Sleep disorders are common phenomena where people suffer from a lack of sleep and this hinders their overall health and daily activities. Several studies show that approximately 30-40% of adults experience insomnia. This includes 10-30% of females and 15-30% of males who meet the definition of Obstructive Sleep Apnea (OSA).
Daytime sleepiness and other symptoms may occur from sleep disorders, which affect their sleep quality or prevent them from receiving enough restorative sleep. Everybody occasionally struggles with sleep issues. However, the following may indicate a sleep disorder:
- They frequently have trouble falling asleep, and even though they slept for at least seven hours the night before, they are frequently exhausted during the day.
- The capacity to carry out typical daytime activities has been diminished or impeded.
- A good night’s sleep is crucial. Lack of sleep can have negative effects on academic and professional performance, interpersonal interactions, health, and overall safety.
Types of sleep disorders
The most common types of sleep disorders are:
- Sleep apnea.
- Restless legs syndrome.
Symptoms of sleep disorders
There could be a variety of symptoms when someone is experiencing a sleep disorder. The most common symptoms of sleep disorders include:
- Being extremely drowsy during the day and having problems falling asleep at night are signs of sleep disorders. Some people have a tendency to nod off when it’s not acceptable, such as while driving.
- Other signs include breathing differently than normal or having an uncomfortable urge to move while you try to sleep.
- It’s also possible for sleep-related movements or experiences to be odd or discomforting.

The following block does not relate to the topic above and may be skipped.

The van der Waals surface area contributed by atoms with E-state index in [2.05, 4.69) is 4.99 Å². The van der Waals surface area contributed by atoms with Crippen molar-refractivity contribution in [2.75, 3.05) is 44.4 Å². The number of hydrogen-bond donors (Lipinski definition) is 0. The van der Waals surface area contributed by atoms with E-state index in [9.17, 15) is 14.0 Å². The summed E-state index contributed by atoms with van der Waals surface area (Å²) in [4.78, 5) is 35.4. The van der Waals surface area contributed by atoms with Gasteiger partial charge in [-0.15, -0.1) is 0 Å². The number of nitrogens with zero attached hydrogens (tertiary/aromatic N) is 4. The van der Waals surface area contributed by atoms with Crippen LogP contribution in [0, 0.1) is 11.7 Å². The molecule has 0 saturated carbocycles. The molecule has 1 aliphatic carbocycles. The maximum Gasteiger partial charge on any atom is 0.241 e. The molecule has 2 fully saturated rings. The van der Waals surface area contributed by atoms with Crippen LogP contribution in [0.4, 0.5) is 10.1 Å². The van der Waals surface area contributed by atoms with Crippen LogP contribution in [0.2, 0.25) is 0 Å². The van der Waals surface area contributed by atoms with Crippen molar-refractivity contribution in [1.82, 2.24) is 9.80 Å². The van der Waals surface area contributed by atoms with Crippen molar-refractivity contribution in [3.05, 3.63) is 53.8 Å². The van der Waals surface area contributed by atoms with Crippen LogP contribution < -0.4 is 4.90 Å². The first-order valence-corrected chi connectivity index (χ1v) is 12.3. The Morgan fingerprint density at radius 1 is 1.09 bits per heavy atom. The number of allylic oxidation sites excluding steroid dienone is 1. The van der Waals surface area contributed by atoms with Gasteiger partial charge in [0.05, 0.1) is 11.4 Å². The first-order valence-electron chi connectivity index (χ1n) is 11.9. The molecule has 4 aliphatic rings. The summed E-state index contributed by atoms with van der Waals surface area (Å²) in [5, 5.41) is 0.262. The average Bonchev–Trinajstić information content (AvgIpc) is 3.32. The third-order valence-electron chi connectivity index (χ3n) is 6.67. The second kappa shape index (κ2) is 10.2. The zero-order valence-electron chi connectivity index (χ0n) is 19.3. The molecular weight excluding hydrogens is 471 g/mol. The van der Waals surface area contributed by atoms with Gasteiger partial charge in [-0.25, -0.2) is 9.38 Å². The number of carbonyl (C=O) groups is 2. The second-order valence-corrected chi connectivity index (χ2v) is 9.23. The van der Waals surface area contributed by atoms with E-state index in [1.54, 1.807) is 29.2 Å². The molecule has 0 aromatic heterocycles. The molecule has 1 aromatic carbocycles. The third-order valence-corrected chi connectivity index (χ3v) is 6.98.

- Another common sign of sleep disturbances is an inconsistent sleep–wake cycle.
Causes of sleep disorders
Several things can contribute to sleep disorders. Although their underlying causes may vary, all sleep disorders have as their common denominator a disruption or exaggeration of the body’s normal cycle of sleep and daytime wakefulness.
- Psychiatric such as depression and anxiety problems.
- Environmental factors such as alcohol and drugs.
- Working the night shifts.
- Genetics (narcolepsy is genetic). Sleep disorders can also be caused by the genes of the person.
- Medications that interfere with the normal sleeping pattern.
- Aging is also a common factor for sleep disorders. Approximately half of all persons over 65 have a sleep issue. It is unclear if this is a natural feature of aging or a side effect of the medications that older people frequently use.
- Sleeping environment – Make sure your bedroom is cozy, cool, quiet, and dark to create the ideal sleeping environment. Try utilizing earplugs or background noise if the noise is keeping you awake. If the light keeps you up at night, try wearing a sleep mask or using blackout curtains. Keep mobile phones away from the bed.
- Food habits – Maintain healthy eating habits and avoid consuming heavy meals and stimulants like alcohol, coffee, tea, soda/cola, cocoa, and chocolate.
- Stay positive – Try to stay positive and calm when you are going to sleep. This will help lower your anxiety levels and help you remain in a good mood. Avoid overthinking during sleeping.
- Exercise routine – Meditation and exercise is a great way to get rid of sleep disorders. Wake up early morning and ensure a workout routine everyday.
Sleep disorders may not be fatal, but they have a negative impact on the quality of life.
These might include sleep apnea, narcolepsy, insomnia, and restless legs syndrome. These disorders keep people from obtaining the deep, uninterrupted sleep they require.